What is salmonellosis?
Salmonellosis is a food borne infection caused by Salmonella bacteria.
Symptoms include sudden stomach pain, diarrhea, fever, nausea and vomiting. Dehydration may be severe, especially among at risk groups like the elderly, infants, and those with a weakened immune system. Children are most likely to get the infection.
Symptoms usually occur within 6 to 72 hours and last 4 to 7 days.
How is salmonellosis spread?
The disease is spread through the “fecal-oral” route. Bacteria are shed in the feces of infected people or animals and can infect other people through poor sanitation or hygiene.
You can become ill if you eat or drink contaminated food or beverages, or if you come into contact with infected animals or contaminated environments.
Salmonella can be found in a wide variety of foods, such as raw or undercooked poultry and meat, unpasteurized dairy products and raw or undercooked eggs. It can also be found in fruits and vegetables contaminated with Salmonella bacteria.
Cooked, ready-to-eat food can be contaminated when using the same cutting board, plate or utensil to prepare other contaminated food items, such as raw meat. Always wash and sanitize cutting boards, plates, utensils and other surfaces immediately before putting cooked or ready-to-eat foods on them. Always wash or sanitize them after putting raw meat and poultry on them.
How do I prevent salmonellosis?
- Always wash your hands after you use the bathroom or change a diaper
- Some domestic animals and pets, such as chicks, ducklings, hamsters, gerbils, turtles, snakes and iguanas, can carry Salmonella bacteria. Wash your hands well after handling these animals or pets and help young children wash their hands. The same applies for visiting petting zoos
- Do not prepare food if you have Salmonella or another infection that causes diarrhea
- Wash your hands before, during and after preparing food
- Thoroughly cook all foods that come from animal sources, particularly poultry, egg products and meat dishes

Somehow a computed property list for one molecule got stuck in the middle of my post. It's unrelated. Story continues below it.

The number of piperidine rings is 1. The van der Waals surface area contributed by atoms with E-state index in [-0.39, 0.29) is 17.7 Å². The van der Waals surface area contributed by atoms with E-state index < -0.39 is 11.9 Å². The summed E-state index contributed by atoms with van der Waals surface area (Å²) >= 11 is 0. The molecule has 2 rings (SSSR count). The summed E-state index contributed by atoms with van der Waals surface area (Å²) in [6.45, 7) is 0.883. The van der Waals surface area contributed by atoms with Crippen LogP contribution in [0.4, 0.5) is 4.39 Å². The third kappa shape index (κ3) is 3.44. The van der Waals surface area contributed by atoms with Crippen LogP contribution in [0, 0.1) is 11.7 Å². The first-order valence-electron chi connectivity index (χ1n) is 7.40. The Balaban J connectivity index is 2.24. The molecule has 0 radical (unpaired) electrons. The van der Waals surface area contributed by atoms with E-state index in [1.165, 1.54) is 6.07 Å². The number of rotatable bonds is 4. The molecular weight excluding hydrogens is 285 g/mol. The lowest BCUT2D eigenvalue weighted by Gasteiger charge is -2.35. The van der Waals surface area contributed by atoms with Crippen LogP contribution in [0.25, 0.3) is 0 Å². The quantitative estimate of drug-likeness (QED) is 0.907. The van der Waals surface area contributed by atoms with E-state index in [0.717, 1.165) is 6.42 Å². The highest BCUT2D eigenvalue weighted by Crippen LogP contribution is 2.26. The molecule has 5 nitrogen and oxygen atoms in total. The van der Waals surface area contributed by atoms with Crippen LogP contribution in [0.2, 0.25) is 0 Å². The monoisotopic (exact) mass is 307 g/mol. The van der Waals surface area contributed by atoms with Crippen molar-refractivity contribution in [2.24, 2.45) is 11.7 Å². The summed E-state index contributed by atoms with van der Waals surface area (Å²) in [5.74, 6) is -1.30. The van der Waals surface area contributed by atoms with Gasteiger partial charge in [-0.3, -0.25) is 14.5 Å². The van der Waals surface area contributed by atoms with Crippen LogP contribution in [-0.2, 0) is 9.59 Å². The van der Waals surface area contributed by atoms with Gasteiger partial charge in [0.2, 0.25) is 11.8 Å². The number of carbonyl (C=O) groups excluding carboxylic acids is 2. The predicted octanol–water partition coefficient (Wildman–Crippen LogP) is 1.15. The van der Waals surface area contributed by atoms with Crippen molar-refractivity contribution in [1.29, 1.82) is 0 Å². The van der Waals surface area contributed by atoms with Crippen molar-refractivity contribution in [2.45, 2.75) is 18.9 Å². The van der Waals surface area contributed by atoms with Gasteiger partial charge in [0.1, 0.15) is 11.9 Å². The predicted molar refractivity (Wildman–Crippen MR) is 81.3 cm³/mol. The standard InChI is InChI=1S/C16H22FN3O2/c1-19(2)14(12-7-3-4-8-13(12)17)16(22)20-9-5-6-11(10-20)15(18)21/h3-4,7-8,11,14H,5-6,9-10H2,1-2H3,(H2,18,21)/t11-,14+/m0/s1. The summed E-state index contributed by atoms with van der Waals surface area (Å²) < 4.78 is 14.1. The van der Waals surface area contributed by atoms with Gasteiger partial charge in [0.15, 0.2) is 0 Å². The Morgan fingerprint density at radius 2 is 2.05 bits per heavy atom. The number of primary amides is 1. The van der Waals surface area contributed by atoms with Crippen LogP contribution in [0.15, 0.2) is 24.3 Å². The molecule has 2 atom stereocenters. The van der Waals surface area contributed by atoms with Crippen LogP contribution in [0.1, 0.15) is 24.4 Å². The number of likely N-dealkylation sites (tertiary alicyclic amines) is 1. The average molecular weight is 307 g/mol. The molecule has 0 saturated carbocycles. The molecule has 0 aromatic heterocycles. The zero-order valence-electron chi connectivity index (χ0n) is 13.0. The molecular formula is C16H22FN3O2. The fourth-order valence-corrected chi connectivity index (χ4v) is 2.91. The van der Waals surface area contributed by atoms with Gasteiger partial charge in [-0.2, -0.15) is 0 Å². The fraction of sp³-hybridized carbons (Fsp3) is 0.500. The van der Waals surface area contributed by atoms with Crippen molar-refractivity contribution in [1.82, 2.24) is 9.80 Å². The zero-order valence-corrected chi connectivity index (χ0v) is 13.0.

- Cook meats and poultry to an internal temperature of at least 74oC (165oF). Use a meat thermometer to make sure the meat is cooked to the proper temperature. If turkey or chicken is cooked with stuffing in it, make sure that both the meat and the stuffing are well cooked to an internal temperature of at least 74oC (165oF)
- Thaw frozen foods fully before cooking, unless the food is marked “Cook from frozen”. Always thaw foods in the bottom shelf of a refrigerator with meat and poultry placed on a tray to catch any drips. You can also thaw frozen foods under cold running water, or in the microwave. These methods can thaw food at uneven rates, so take extra care to ensure the whole product is thoroughly thawed
- Use only pasteurized milk and milk products
- Keep eggs refrigerated and do not use dirty or cracked eggs
- Keep cooked and ready-to-eat foods separate from raw foods. Ensure all surfaces and utensils are washed and sanitized before they come into contact with ready-to-eat foods
- Do not let raw or cooked foods sit for a long time at room temperature
- Be aware that eating the following foods will increase your risk of Salmonella infection: raw or under-cooked eggs or products containing raw eggs such as eggnogs, uncooked dough, some desserts, some sauces or homemade ice cream. To reduce your risk of Salmonella infection use liquid whole pasteurized egg products for these and other foods that are not cooked thoroughly
- Be aware that eating raw or undercooked sprouts can put you at risk of Salmonella infection. If cooked properly, these are not a risk
- Educate food handlers and persons who prepare food about the importance of the following food safety practices:
- Keep hot foods hot and cold foods cold
- Wash hands before, during and after food preparation
- Keep a clean kitchen
- Protect prepared foods from cross contamination
How is salmonellosis treated?
If you have been infected, you may be asked to answer detailed questions and to submit a fecal or stool sample (bowel movement).
Your health care provider may prescribe antibiotics if you have a severe case of salmonellosis, another chronic illness or a weak immune system.
For More Information
For more information see the following HealthLinkBC Files:
- HealthLinkBC File #59a Food Safety: Easy Ways to Make Food Safe
- HealthLinkBC File #61b Petting Zoo and Open Farm Visits
- HealthLinkBC File #85 Hand Washing: Help Stop the Spread of Germs
For information on the use of antibiotics, visit Do Bugs Need Drugs www.dobugsneeddrugs.org.